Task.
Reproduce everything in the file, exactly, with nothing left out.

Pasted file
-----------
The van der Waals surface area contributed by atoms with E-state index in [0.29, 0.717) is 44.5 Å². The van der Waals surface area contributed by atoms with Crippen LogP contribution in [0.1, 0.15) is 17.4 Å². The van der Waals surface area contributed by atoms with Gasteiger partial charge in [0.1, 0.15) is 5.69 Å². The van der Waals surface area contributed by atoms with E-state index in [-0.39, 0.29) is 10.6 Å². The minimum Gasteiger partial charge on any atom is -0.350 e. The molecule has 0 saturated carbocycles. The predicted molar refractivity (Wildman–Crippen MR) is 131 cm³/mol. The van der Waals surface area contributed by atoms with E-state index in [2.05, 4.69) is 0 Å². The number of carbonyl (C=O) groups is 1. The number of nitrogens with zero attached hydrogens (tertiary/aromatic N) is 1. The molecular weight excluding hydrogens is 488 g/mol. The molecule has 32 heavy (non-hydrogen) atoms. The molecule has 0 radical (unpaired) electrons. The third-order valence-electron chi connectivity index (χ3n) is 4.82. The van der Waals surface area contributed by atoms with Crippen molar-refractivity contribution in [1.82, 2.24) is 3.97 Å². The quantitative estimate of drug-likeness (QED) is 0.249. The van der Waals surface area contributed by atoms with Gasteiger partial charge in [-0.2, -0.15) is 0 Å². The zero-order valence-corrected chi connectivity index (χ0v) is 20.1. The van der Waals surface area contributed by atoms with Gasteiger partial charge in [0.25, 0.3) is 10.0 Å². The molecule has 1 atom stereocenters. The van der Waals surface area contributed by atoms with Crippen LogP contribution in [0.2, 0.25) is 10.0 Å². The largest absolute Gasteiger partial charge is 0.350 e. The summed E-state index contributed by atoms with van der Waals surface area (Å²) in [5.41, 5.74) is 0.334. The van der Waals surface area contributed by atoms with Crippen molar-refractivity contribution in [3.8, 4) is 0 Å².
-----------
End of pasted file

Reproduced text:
The van der Waals surface area contributed by atoms with E-state index in [0.29, 0.717) is 44.5 Å². The van der Waals surface area contributed by atoms with Crippen LogP contribution in [0.1, 0.15) is 17.4 Å². The van der Waals surface area contributed by atoms with Gasteiger partial charge in [0.1, 0.15) is 5.69 Å². The van der Waals surface area contributed by atoms with E-state index in [-0.39, 0.29) is 10.6 Å². The minimum Gasteiger partial charge on any atom is -0.350 e. The molecule has 0 saturated carbocycles. The predicted molar refractivity (Wildman–Crippen MR) is 131 cm³/mol. The van der Waals surface area contributed by atoms with E-state index in [2.05, 4.69) is 0 Å². The number of carbonyl (C=O) groups is 1. The number of nitrogens with zero attached hydrogens (tertiary/aromatic N) is 1. The molecular weight excluding hydrogens is 488 g/mol. The molecule has 32 heavy (non-hydrogen) atoms. The molecule has 0 radical (unpaired) electrons. The third-order valence-electron chi connectivity index (χ3n) is 4.82. The van der Waals surface area contributed by atoms with Crippen molar-refractivity contribution in [1.82, 2.24) is 3.97 Å². The quantitative estimate of drug-likeness (QED) is 0.249. The van der Waals surface area contributed by atoms with Gasteiger partial charge in [-0.2, -0.15) is 0 Å². The zero-order valence-corrected chi connectivity index (χ0v) is 20.1. The van der Waals surface area contributed by atoms with Gasteiger partial charge in [0.25, 0.3) is 10.0 Å². The molecule has 1 atom stereocenters. The van der Waals surface area contributed by atoms with Crippen LogP contribution in [0.2, 0.25) is 10.0 Å². The largest absolute Gasteiger partial charge is 0.350 e. The summed E-state index contributed by atoms with van der Waals surface area (Å²) in [5.41, 5.74) is 0.334. The van der Waals surface area contributed by atoms with Crippen molar-refractivity contribution in [3.8, 4) is 0 Å².